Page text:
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Chicago rap promoter pleads guilty in Boston; fraud netted millions for private jet, luxury cars, designer puppies

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Defendant responsible for $2.3 million in victim losses; funds used for private jet and yacht charters, luxury cars and hotels, and designer puppies.

“BOSTON – A Chicago-area man pleaded guilty today in federal court in Springfield, Mass. to his role in a nationwide wire fraud conspiracy that victimized businesses and individuals across the United States.

Antonio M. Strong, 31, of Lansing, Ill., pleaded guilty to one count of conspiracy to commit wire fraud and four counts of wire fraud. U.S. District Court Judge Mark G. Mastroianni scheduled sentencing for Sept. 19, 2024.

Strong was indicted by a federal grand jury in October 2020 along with five co-defendants, including rap artist Herbert Wright, Joseph Williams and Demario Sorrells

According to court documents, between at least March 2016 and September 2020, Strong conspired with Wright, Sorrells, Williams and others to defraud numerous businesses and individuals by obtaining, possessing, using and transferring unauthorized and stolen payment card account information to obtain valuable goods and services, including: private jet and yacht charters; luxury car rentals; luxury hotel and vacation rental accommodations; private chef and security guard services; designer puppies; limousine and chauffer services; and commercial airline flights, among other things. During this time, Strong presented himself as a music promoter based in the Chicago area.

The stolen payment card account information included the actual cardholders’ names, addresses, payment card account numbers, security codes and account expiration dates. Because Strong and his alleged co-conspirators provided authentic payment card information, the defrauded businesses and individuals successfully processed their transactions and provided the goods and services. The actual cardholders discovered these transactions on their accounts and disputed the charges, which were reversed by the payment card companies. As a result, the transactions were charged back to the businesses and individuals from whom Strong and his co-conspirators defrauded with the unauthorized transactions.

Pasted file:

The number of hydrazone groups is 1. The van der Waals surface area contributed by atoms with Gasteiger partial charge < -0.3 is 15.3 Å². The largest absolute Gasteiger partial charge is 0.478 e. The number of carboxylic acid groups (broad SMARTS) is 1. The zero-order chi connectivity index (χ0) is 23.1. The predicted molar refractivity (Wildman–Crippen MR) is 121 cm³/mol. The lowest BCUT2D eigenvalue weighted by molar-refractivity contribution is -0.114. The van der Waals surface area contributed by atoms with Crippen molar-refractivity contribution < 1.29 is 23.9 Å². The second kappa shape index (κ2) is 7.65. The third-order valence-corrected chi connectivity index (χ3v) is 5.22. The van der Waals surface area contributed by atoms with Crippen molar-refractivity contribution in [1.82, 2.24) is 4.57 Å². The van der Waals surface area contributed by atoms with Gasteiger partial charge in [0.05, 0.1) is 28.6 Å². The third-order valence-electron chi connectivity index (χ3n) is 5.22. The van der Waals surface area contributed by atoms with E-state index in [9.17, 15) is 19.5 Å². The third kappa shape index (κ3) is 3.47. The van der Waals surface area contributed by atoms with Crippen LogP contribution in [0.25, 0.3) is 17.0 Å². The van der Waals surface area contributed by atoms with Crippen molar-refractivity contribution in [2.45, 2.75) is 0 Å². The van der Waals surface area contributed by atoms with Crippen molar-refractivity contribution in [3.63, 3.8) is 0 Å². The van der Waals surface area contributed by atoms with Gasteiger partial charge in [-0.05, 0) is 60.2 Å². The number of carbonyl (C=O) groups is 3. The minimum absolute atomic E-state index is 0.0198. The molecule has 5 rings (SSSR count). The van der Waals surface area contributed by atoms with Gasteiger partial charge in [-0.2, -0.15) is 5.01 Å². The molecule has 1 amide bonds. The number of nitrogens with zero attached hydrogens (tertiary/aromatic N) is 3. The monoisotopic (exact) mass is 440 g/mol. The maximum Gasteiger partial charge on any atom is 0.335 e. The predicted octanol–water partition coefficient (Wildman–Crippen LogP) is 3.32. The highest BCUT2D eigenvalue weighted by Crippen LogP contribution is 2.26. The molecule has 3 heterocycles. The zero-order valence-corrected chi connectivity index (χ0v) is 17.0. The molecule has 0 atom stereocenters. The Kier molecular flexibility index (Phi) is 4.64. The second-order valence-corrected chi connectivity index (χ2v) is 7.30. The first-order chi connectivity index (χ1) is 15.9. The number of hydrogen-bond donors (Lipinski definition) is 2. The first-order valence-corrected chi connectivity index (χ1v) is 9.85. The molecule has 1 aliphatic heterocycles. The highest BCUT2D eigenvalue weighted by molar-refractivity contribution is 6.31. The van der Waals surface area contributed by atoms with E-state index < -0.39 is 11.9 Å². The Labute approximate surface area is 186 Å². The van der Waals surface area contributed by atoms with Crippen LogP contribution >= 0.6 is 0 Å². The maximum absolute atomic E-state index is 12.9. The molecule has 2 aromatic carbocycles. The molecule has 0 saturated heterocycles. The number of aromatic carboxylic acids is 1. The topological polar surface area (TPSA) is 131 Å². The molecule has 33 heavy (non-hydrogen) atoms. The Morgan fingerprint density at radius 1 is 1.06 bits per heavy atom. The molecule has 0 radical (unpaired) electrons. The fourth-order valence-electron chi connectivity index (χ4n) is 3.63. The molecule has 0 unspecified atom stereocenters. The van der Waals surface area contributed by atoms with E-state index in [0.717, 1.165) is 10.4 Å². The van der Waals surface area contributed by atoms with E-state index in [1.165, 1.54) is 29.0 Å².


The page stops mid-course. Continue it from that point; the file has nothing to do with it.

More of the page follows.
To conceal his identity and perpetrate the fraud, Strong used various fictitious names and aliases; provided fake driver’s licenses in the names of both fictitious and real people; used email accounts in the names of fictitious and real businesses; and falsely stated that he was from “Universal Music,” “Sony Music,” “Epic Music,” and other real and fictitious companies. Strong caused a total loss of $2,299,842, which he has agreed to repay.

In January 2024, Wright was sentenced to three years’ probation and was ordered to pay restitution and forfeiture of $139,968, as well as a $5,500 fine after previously pleading guilty. Williams and Sorrells have also pleaded guilty to their roles in the conspiracy and are scheduled to be sentenced on June 28, 2024 and Aug. 29, 2024, respectively. The remaining two defendants are pending trial.

The charges of wire fraud conspiracy and wire fraud provide for a sentence of up to 20 years in prison, up to three years of supervised release and a fine of $250,000. Sentences are imposed by a federal district court judge based upon the U.S. Sentencing Guidelines and statutes which govern the determination of a sentence in a criminal case.

Acting United States Attorney Joshua S. Levy; Principal Deputy Assistant Attorney General Nicole M. Argentieri of the Justice Department’s Criminal Division; and Andrew Murphy, Special Agent in Charge of the United States Secret Service, Boston Field Office made the announcement. Assistant U.S. Attorney Steven H. Breslow of the Springfield Branch Office and Trial Attorneys Andrew Tyler and Kyle Crawford of the Justice Department’s Criminal Division’s Fraud Section are prosecuting the case.

The details contained in the charging documents are allegations. The remaining defendants are presumed innocent unless and until proven guilty beyond a reasonable doubt in a court of law.”-Massachusetts Department of Justice.

About Joe Silvia

When Joe isn't writing, he's coaching people to punch each other in the face. He enjoys ancient cultures, dead and living languages, cooking, benching 999#s, and saving the elderly, babies and puppies from burning buildings. While he enjoys long walks on the beach, he will not be your alarm clock, because he's no ding-a-ling.

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